Social Security's IOU Trust Fund
Beyond solvency, Social Security suffers from many other problems, so meek tweaks, higher taxes or expanded benefits without other cuts aren't acceptable solutions.
Social Security is the largest single program in the federal budget. The retirement and disability program will cost about $950 billion this year, which is about 23 percent of the entire federal budget. Along with Medicare and Medicaid, these "entitlement" programs are already the main drivers of federal spending. Unless reined in, Social Security and its counterparts will eventually explode the federal budget. Unfortunately, few in Congress — and neither of the major-party presidential candidates — have any interest in acknowledging, let alone confronting, the problem with Social Security's insolvency.
That it's insolvent isn't debatable. Social Security faces a $10 trillion funding shortfall. Since 2010, Social Security has been running a constant cash flow deficit, meaning that the taxes collected for the program aren't enough to cover the benefits paid to beneficiaries. To fill the gap and keep the checks going out, the program has been drawing from federal trust funds. However, the government's trust funds aren't like trust funds in the real world. Trust funds in the real world contain assets; the government's trust funds basically contain IOUs. What that means in simple terms is that the government already has to go further into debt to pay Social Security's bills — and it's only going to get worse.
Even if one believes in the sanctity of the government's combined trust funds in general, Social Security's will be exhausted by 2034, thus triggering a benefit cut of roughly 25 percent. However, since President George W. Bush tried and failed to reform the program in 2005, Congress has abdicated its responsibility by simply avoiding the issue.
On the campaign trail, things are arguably worse. The two main candidates, Hillary Clinton and Donald Trump, have promised to leave Social Security untouched. When asked about what they would do about it during the debate, Trump responded: "I'm cutting taxes. We're going to grow the economy. It's going to grow at a record rate." That's all well and good, but we can't grow our way out of this mess. That's largely nonsensical.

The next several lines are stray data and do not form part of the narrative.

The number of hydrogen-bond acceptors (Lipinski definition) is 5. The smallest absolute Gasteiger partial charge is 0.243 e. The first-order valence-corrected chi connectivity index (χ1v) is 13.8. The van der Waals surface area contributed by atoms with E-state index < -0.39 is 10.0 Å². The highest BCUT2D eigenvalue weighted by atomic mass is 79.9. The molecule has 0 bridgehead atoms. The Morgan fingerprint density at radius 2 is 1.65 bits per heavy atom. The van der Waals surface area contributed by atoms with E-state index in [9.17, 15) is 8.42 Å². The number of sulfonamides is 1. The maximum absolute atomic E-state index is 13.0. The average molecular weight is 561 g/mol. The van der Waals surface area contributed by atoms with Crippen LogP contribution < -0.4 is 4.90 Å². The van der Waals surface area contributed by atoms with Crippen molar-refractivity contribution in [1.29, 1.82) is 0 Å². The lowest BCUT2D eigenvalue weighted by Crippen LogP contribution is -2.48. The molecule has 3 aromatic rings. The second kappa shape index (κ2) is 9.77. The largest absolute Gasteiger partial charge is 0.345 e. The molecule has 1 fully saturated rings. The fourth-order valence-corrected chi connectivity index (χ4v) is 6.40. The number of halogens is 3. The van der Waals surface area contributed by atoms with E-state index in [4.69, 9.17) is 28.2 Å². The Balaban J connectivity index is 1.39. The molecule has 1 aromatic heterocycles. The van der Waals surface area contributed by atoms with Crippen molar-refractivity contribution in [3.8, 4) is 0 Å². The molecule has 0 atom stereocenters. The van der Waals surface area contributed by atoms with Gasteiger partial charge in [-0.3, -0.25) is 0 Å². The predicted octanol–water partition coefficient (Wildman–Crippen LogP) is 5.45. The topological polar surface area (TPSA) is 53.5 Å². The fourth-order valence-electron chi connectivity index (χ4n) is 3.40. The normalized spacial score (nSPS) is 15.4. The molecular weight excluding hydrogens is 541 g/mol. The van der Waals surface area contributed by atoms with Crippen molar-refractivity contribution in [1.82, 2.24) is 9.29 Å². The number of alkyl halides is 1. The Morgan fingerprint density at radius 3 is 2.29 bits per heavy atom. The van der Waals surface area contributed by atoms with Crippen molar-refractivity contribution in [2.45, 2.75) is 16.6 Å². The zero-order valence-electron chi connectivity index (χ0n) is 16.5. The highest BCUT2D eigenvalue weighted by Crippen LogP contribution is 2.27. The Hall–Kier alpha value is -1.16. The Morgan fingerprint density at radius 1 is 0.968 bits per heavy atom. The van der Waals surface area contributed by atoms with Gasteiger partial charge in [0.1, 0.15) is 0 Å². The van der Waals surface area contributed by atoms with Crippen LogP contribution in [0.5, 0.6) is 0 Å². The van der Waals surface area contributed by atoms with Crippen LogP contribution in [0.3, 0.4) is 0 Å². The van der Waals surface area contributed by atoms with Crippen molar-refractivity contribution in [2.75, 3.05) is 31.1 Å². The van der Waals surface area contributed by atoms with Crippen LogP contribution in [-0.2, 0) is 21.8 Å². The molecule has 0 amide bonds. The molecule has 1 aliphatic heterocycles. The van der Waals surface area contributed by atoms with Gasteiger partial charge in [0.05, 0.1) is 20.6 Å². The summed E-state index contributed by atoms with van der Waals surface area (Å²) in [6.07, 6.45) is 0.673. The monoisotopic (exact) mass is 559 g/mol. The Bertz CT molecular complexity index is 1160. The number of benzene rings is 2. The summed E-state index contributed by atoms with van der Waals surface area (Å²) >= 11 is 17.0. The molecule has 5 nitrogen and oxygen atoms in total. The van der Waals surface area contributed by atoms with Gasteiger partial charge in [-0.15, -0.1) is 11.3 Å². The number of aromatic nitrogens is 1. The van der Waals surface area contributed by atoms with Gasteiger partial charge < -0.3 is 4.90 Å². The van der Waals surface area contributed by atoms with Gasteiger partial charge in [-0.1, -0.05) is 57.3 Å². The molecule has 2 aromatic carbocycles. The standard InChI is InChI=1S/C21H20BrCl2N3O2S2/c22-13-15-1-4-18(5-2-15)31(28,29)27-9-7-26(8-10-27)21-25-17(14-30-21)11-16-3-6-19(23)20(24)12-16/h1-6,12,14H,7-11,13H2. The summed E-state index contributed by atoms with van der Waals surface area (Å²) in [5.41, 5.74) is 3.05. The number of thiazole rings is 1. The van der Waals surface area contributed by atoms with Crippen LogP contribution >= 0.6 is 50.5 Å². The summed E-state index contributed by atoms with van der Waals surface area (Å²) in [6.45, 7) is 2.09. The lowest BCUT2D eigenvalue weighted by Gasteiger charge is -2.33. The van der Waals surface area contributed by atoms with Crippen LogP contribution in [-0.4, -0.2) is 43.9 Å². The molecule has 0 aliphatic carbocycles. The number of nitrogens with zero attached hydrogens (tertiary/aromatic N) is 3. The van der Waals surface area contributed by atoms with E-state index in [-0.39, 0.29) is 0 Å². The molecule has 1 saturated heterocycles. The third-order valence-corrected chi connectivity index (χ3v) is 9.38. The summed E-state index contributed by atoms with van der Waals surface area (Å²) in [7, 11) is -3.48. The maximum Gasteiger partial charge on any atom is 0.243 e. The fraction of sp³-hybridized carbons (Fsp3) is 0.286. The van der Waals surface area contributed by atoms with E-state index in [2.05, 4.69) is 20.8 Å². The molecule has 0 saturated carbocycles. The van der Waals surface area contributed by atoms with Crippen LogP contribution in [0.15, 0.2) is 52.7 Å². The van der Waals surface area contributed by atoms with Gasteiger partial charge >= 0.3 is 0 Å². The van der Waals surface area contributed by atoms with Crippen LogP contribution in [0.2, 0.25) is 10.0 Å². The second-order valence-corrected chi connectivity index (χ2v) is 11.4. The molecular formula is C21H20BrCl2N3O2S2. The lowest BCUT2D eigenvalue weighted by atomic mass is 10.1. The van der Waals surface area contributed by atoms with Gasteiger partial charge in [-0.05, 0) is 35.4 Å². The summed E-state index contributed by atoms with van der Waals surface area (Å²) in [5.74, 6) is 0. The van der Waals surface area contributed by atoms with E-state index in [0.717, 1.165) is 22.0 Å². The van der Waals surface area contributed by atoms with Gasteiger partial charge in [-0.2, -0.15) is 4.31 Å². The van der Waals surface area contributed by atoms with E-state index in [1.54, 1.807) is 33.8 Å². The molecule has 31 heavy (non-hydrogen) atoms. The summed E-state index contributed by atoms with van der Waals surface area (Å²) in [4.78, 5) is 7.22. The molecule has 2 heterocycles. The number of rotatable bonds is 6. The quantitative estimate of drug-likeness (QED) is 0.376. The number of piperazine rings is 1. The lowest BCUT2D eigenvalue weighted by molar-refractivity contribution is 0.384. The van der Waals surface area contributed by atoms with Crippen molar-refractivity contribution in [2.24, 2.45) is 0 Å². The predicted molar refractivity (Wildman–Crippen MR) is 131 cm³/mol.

Clinton doesn't want to cut benefits, either, but she'd actually exacerbate the problem by raising taxes on the rich while increasing benefits for lower-income Americans. Though the tax increase part of her plan might extend the life of the program, it wouldn't fix much. The Committee for a Responsible Federal Budget looked at the issue and found that some increase in revenue would occur in the short term, but a cash deficit would return within 10 years and grow over time. It concluded: "This change would close just over one-third of Social Security's structural gap by 2090. In other words, a substantial portion of the fix defers the problem, but does not fix it." And that's calculated even before she starts to spend more on Social Security.
But even that's probably too optimistic, says the American Enterprise Institute's Andrew Biggs in a recent Forbes column, because her "tax increases on the rich would boost revenues by far less than she imagines because of rarely-discussed interactions with other parts of the tax code."
Third-party candidates are only marginally better on the issue than Clinton and Trump. Gary Johnson, the Libertarian, has called Social Security a Ponzi scheme and has personally endorsed privatization. But he has also talked about means-testing benefits — curtailing the benefits of wealthy Americans — and raising the retirement age from 67 to 72. As he is on most issues, here Johnson is to the left of the Libertarian Party platform, which would "phase out the current government-sponsored Social Security system and transition to a private voluntary system."
Evan McMullin, an independent candidate, has acknowledged the problem of overspending on programs such as Social Security, but his plan is light on details. To the best of my knowledge, his reform ideas boil down to raising the retirement age and means-testing the program. Same as Johnson.
Beyond solvency, Social Security suffers from many other problems, so meek tweaks, higher taxes or expanded benefits without other cuts aren't acceptable solutions. The free market movement has provided many reform ideas over the years, from private accounts to an expansion of Roth IRAs or traditional individual retirement accounts to plain termination. Now is the time to act.